Mon | Jan 30, 2023

The Gift of Words — an aural delight

Published:Tuesday | December 6, 2022 | 12:09 AMMichael Reckord/Gleaner Writer
An enthusiastic Opal Palmer Adisa explaining her poetry in the UWI, Mona, Library’s multi-purpose room.
An enthusiastic Opal Palmer Adisa explaining her poetry in the UWI, Mona, Library’s multi-purpose room.
Opal Palmer Adisa with Mehki Emmanuel (left) and Najila Bisnott, who read from ‘Portia Dreams.’
Opal Palmer Adisa with Mehki Emmanuel (left) and Najila Bisnott, who read from ‘Portia Dreams.’
Dr Isis Semaj-Hall hosting the event.
Dr Isis Semaj-Hall hosting the event.

Opal Palmer Adisa’s promise of “a poetry reading with a difference” was fulfilled with her delivery of The Gift of Words on Thursday afternoon last week. In collaboration with The University of the West Indies, Mona, Department of Literatures in English, Palmer Adisa and friends delivered an aurally delightful package to an audience in the university main library’s multifunctional room

Words flowed in the space like a river, continuously, beautifully, for nearly two hours. They took the form of poetry, prose, song, speeches, and — because they pleased the audience — of cheers and words of congratulation to the performers.

These were — in addition to Palmer Adisa, the main reader and speaker — Charmaine Limonius (singer), child readers Mehki Emmanuel and Najila Bisnott, and adult readers Ruth Howard and Ann-Margaret Lim. Words were also spoken by Department Head Rachel Mosley-Wood, who brought greetings, and by the MC, Isis Semaj-Hall.

Poetically explaining the multifaceted rationale for her latest publication, The Storyteller’s Return, a collection of 63 story poems, Palmer Adisa said that it was essentially “a love poem” to Jamaica and herself.

It provided “a time for us to have a conversation with each other … and (an opportunity) to wrap myself in my Jamaica, dance my way through and re-remember what I did, what I invented, and what I carry on my back that is now on the tip of my tongue and articulated in my walk and song and in my skin.”

(Palmer Adisa left Jamaica in 1980 to further her studies because she wanted to write professionally, and the UWI didn’t offer a master’s in creative writing. In the USA, she got a doctorate, married, had children, got divorced, taught at various institutions and wrote and performed a lot. She returned home after 25 years.)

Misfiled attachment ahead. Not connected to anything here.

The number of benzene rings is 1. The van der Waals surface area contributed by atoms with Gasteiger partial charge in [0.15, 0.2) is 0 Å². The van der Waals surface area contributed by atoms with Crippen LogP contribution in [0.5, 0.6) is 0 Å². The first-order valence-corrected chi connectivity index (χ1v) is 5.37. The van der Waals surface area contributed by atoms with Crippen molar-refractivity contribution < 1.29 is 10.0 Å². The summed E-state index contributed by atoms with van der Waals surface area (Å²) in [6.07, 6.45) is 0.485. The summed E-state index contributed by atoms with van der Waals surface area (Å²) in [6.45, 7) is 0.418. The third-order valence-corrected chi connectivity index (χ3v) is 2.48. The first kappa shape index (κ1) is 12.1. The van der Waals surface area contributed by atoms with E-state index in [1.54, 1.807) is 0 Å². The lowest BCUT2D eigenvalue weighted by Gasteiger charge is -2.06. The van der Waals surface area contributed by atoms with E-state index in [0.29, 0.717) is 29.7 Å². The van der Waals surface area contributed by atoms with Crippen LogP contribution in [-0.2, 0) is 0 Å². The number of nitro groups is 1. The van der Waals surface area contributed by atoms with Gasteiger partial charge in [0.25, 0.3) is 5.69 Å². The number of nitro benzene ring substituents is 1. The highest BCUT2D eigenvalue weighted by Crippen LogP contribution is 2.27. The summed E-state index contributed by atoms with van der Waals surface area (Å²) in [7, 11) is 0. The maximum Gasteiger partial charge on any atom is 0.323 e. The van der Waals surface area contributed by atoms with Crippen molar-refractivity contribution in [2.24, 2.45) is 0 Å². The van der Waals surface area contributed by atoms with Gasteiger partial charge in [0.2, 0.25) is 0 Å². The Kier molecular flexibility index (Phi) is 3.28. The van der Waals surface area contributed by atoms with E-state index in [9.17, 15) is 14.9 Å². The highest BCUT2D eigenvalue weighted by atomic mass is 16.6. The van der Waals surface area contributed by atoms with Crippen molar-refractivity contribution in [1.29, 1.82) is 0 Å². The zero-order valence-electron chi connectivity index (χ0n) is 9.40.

Continuing, she explained why she has gifted the book to Jamaicans. “I give them The Storyteller’s Return in the hope that they might see and recognise those enduring aspects of themselves that allow them to survive and to thrive and to create and to invent and incorporate all the talents into words that swish with the breeze and respond to the birds’ chatter.”

She read poems from the book and later spoke about the writing of her 2021 publication, Portia Dreams, a children’s biography of Jamaica’s first female prime minister, Portia Simpson Miller. Her research included visiting Woodhall where young Portia grew up and creating a list of 30 questions to ask people in the know about her early life.

That book, Palmer Adisa said, was her gift to Jamaican girls, especially poor ones growing up in rural areas. They, too, should have big dreams. “If your dreams don’t overwhelm you, you’re not dreaming big enough,” she said, quoting an unnamed source.

The book has 10 chapters and went through five drafts, the author revealed. Chapters from it were read by Emmanuel and Bisnott.

Lim and Howard, both writers themselves, read poems from 100+ Voices for Miss Lou (UWI Press, 2021), a 425-page anthology of poems and scholarly essays honouring cultural icon Louise Bennett Coverley. The book, which Palmer Adisa edited, was designed to “shatter the one-dimensional caricature” mentally held by many of the late poet-performer-actress-essayist.